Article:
The Anti-Planner has a series of posts of late on light rail that in total point to a perverse moral hazard in public transportation funding that helps to explain why states and cities are building so many rail projects, when the numbers almost never make any sense (as I blogged for LA, Phoenix, and Albuquerque). Though the Anti-Planner does not state these rules, from his recent posts I have inferred three rules:
- A city can get capital construction dollars from the feds, but you can almost never get maintenance or operations money (similar story in recreation)
- The feds will fund big, expensive, sexy rail projects. They will not fund purchases of buses and are unlikely to fund something so prosaic as a bus stop or terminal (general rule of thumb: federally funded projects must be large enough to justify being named at some future point after the local Congressman or Senator who earmarked the project.)
- It is very easy to de-fund bus systems -- you just don't replace aging buses and cut routes over time. It is hard to de-fund, or, god forbid, abandon a rail line, since the thing sits out there so visibly. Sunk costs can also be a political issue if rail lines were to be closed.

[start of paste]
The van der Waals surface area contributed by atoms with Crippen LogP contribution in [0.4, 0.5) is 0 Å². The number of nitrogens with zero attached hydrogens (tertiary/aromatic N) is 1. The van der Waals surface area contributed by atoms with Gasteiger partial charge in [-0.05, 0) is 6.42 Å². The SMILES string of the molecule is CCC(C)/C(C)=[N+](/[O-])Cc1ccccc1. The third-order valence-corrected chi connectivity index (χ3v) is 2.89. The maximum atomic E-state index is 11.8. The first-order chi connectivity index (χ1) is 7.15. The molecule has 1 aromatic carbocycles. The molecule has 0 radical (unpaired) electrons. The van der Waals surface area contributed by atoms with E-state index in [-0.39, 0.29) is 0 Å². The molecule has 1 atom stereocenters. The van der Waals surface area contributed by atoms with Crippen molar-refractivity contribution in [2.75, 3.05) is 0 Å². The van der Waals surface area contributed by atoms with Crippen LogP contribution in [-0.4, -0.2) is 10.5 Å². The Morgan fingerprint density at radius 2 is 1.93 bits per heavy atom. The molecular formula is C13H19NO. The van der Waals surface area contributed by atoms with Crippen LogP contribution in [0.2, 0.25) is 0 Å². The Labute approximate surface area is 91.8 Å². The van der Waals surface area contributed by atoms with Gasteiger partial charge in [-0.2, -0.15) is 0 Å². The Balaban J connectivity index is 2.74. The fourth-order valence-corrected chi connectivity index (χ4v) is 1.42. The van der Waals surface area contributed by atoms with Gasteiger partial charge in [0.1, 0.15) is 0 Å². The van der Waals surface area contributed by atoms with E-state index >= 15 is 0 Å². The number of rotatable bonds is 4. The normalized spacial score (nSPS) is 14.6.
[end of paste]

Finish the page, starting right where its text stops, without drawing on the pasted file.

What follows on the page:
For most public transportation goals, particularly in spread out western and southern cities, buses are a cheaper and higher service solution than rail. They can carry the same passenger traffic for far less total dollars (capital plus operating costs) and they can cover far more routes. In fact, one can argue that rail lines are inherently regressive, as they tend to serve commuting corridors of the middle and upper classes rather than the typical routes of the poor, for whom the systems are nominally built.
So what can one expect by the application of these three rules? Well, we would expect local authorities to favor large, expensive capital rail projects rather than refurbishment or expansion of bus systems. As operating costs rise for the trains, we would expect bus service to be cut back to pay for the rail operating deficit.
Which is exactly what happens. In fact, rail tends not to increase total ridership at all, at best shifting ridership from inexpensive buses to expensive trains, and at worst decreasing total ridership as rail lines with just a few stations and routes replace more extensive webs of bus transport. And, in twenty years, when these rails systems need extensive capital overhauls, we find cities with huge albatrosses on their hands that they are unable to maintain or update.